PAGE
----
Little is known of Theophrastus Bombastus von Hohenheim, who took the name Paracelsus for himself. He was the son to a physician, and at the age of sixteen entered Basel University where he studied alchemy. He later worked in the mines at Tirol, where he gained first-hand knowledge of the properties of metals.
By his early thirties he had become famous as a physician in Basel, where he gave lectures on medicine. His disputes with the authorities in 1528 were symptomatic of his abrasive and arrogant disputing style, and led to his expulsion from Basel. In the last year of his life he settled in Salzburg.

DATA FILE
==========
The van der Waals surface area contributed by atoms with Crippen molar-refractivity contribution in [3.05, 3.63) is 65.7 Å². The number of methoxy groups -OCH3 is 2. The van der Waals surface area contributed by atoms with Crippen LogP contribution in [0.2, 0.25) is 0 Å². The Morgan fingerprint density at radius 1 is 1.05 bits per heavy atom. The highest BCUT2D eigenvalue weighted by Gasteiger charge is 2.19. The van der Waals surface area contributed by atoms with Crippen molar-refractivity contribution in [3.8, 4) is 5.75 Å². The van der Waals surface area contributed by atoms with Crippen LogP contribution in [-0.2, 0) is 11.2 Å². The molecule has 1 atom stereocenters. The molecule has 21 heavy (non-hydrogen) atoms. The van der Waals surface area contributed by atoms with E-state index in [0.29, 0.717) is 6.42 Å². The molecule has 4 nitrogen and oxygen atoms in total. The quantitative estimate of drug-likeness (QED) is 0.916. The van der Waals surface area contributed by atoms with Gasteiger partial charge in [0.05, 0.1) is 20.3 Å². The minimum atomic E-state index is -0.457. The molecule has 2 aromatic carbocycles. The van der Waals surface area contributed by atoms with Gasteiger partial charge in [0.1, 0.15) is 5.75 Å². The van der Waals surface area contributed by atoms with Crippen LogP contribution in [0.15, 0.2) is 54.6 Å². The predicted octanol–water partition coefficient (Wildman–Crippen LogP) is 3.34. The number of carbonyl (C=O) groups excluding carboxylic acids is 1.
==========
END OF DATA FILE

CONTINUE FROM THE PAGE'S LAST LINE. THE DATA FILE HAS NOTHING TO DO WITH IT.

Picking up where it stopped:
He argued that human life could be created through alchemy, and believed in the long-sought-after elixir vitae as a means of infinitely prolonging life free from disease. His lasting contribution to science is the rejection of Galen's humoral theory of illness.
Percy Bysshe Shelley listed Paracelsus (along with Agrippa) among his favorite writers in a discussion with Godwin in 1812.